This year's trip to Japan went by as quickly as ever, but maybe with a stronger force. I was mildly exhausted from a non-stop schedule for fourteen straight days. There were at least two days where I walked for hours temple-hopping and I was surprised that I didn't pass out. What this all means is that I need to spread out my energy more wisely and rest, or in other words, I am getting older. But there is so much to buy, so much to eat, and so many good places and wonderful people to see!
Since the earthquake and tsunami, the most visible effect of the disasters is the cutting back of electricity. Owners of large buildings and corporations have to cut back 15% of their normal usage to avoid a fine, and the general population seems to be doing their part voluntarily at home. There's solidarity, but there's also the practical matter of avoiding scheduled blackouts. In the summer, maybe the most noticeable consequence of cutting back ("setsuden") is that the air conditioners are weak and the escalators don't operate during off-peak hours. When everyone else around you is into setsuden--whether it's felt in conversations with neighbors, on the trains, in the stores, or even when watching commercials or glancing at skylines--it's easy to fall into the habit of cutting back. I've been unplugging unused things at home since returning to Chicago (at least more so than when I saw "An Inconvenient Truth" and saw those poorly drawn CG polar bears drowning and felt faintly bad about wasting energy), and I've even considered minimizing the use of the laundry dryer. However, I am having a hard time even thinking about giving up the dishwasher (heaven-sent) and increasing AC temps (Mitsu has two coats of fur! [Or 1.5, as she's blowing the undercoat out right now]).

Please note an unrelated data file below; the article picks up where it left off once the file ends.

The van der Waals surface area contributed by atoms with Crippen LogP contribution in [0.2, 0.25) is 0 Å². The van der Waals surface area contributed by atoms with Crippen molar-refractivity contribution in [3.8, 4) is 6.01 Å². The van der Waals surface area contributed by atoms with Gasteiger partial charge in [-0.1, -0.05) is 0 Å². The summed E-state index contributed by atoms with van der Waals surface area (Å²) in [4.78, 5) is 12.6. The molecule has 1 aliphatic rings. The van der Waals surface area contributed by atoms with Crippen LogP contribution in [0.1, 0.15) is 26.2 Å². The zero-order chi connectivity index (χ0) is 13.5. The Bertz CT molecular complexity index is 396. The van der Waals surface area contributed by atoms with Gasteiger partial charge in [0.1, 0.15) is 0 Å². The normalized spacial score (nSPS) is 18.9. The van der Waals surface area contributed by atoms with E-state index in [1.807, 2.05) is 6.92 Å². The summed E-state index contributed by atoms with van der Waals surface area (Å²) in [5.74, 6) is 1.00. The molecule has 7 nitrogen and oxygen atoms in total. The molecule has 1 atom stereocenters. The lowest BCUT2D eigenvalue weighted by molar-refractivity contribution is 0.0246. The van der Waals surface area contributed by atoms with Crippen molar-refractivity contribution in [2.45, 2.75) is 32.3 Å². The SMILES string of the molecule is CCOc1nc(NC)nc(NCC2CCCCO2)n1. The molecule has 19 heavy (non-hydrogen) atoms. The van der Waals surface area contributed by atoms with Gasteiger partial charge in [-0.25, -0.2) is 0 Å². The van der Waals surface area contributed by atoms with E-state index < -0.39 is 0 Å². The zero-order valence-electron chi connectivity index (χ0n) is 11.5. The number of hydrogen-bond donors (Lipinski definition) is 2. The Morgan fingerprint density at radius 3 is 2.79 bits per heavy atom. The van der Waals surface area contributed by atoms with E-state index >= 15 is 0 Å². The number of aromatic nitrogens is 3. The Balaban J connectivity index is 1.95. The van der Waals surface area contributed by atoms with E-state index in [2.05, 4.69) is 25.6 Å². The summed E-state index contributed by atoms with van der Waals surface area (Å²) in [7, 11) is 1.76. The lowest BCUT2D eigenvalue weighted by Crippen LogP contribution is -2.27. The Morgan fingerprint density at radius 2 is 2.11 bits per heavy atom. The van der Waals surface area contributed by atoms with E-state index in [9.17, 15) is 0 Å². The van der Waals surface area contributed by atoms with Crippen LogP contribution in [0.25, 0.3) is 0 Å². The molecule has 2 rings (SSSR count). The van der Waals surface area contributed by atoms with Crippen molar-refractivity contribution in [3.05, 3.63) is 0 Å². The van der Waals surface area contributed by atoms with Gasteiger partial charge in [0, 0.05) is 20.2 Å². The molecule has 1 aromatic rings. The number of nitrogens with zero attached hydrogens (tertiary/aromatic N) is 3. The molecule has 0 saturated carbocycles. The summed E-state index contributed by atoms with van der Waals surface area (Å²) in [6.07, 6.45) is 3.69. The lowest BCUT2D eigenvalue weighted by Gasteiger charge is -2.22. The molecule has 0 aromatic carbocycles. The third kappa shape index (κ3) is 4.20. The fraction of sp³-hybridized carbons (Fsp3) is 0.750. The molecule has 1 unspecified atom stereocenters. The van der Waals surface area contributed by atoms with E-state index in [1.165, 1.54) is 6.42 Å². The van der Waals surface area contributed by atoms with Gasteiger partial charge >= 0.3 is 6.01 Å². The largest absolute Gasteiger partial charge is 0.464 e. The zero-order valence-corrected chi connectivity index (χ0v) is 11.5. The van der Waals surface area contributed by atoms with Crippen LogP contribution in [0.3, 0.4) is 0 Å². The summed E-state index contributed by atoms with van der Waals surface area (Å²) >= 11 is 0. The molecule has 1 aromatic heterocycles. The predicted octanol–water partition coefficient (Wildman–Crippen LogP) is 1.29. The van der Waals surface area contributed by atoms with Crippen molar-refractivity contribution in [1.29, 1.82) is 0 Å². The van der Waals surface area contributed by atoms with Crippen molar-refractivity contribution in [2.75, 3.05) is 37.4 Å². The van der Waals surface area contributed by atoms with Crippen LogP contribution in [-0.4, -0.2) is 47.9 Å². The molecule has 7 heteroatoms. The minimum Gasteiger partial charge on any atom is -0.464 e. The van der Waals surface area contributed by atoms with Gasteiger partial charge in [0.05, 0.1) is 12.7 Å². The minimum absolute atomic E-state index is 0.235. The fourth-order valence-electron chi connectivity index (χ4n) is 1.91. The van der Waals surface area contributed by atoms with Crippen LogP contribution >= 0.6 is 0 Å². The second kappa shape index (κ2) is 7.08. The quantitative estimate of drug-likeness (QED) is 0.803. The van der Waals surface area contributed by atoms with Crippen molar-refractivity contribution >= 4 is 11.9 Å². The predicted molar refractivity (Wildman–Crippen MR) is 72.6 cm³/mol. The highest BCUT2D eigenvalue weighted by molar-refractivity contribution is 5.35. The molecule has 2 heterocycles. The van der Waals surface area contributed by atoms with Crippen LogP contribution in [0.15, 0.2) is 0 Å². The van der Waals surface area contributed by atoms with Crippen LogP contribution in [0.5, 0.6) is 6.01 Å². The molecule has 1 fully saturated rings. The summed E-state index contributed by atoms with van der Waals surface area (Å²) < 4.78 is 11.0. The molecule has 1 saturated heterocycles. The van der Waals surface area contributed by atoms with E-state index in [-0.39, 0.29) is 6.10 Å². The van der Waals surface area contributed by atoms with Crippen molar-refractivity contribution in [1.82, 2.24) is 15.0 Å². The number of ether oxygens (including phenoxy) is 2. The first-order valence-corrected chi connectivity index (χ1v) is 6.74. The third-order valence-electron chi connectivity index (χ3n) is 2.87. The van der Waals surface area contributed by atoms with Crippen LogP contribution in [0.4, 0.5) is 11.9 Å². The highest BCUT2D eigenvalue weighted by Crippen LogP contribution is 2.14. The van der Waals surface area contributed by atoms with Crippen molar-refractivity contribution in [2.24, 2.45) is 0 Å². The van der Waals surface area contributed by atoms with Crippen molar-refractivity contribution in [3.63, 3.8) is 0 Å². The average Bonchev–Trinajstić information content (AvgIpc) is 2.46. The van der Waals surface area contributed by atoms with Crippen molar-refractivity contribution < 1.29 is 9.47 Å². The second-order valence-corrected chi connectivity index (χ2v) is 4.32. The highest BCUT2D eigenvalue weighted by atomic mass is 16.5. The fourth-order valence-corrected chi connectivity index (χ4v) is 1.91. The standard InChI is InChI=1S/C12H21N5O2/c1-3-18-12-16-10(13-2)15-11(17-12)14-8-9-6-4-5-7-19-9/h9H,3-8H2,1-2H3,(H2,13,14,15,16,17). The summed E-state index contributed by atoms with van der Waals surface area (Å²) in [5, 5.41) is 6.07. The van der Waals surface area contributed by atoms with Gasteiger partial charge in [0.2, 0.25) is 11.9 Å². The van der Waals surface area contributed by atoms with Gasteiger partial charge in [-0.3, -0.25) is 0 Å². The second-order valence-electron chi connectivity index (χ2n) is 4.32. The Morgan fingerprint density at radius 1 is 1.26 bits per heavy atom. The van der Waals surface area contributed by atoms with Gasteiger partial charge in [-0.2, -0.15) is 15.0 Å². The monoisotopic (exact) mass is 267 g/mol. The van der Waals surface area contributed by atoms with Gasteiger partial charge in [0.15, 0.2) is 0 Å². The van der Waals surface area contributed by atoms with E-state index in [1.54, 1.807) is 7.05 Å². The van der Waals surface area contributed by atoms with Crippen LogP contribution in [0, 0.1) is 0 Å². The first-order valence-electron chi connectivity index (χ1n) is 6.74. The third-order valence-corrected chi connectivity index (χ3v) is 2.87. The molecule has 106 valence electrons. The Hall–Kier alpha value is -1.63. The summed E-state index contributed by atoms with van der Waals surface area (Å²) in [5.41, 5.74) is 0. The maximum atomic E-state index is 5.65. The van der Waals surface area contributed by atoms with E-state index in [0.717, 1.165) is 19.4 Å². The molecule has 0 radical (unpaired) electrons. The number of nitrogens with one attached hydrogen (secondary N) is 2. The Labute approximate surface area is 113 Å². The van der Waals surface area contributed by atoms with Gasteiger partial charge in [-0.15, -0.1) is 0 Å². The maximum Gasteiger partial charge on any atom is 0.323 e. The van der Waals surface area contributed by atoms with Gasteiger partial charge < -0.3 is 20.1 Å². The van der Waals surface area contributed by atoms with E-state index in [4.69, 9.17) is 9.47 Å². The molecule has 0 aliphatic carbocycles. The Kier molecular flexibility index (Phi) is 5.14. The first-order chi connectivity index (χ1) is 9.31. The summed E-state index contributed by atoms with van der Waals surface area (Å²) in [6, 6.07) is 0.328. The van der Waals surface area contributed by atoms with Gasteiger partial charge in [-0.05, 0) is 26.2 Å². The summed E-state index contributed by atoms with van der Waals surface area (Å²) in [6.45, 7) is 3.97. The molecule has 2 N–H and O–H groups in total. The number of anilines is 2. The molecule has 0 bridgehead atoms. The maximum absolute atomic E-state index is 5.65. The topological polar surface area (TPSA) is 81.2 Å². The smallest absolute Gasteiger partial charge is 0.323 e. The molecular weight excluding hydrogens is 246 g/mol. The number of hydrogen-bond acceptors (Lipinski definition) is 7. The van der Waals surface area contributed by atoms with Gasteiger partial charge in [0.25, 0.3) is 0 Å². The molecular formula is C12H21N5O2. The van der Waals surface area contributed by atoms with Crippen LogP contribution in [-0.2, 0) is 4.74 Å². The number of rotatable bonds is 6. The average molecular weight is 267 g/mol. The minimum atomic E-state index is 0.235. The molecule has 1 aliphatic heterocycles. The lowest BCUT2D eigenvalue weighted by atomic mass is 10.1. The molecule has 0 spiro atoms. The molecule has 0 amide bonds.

After observing Japanese women's fashion (and men's, to an extent) and reflecting on past observations, I've concluded that I must be more American (Midwestern?) in my approach to fashion. I tried, with my collared shirts and not-cut-off-denim-shorts (I cannot wear them stylishly like the Osakan girl above); I even wore heels twice (Birks or Top Siders were on standby in an extra tote). But I just cannot keep up with them! In my eyes, the Japanese know how to dress impeccably, from head to toe, as if every move were not only calculated, but also perfected since, say, junior high. I get the feeling that people over there are also aware of what looks good on them, and what doesn't, which I think this is an impressive, if slightly vain, accomplishment for any person. I remember one girl pinning her bangs on the train to maintain an ever-so-subtle but important curl, and by the time she got to her destination (Shibuya), she unpinned them and they indeed curled out to the side in a delicate, airy, magazine perfection sort of way. Anyway, it just seems like there is so much detail-oriented care put into every single decision regarding clothes, accessories, hair, and makeup. One of my cousins suggests that everyone does it because everyone else does it, which I think is a similar spirit behind everyone setsuden-ing with one another. I wonder if I would pick up on the "society > individual" mentality if I was ever in Japan for a longer period of time, or if I would grow tired of it. But I did catch the shopping bug, especially since it was "soldes"/"bargain"/"sale" season right when I was there, so I have some new outfits, as well as a somewhat renewed sense of caring how I look. We'll see how long this lasts, because it's hard to care about anything when it feels like a sauna when you step outside even for a brief moment.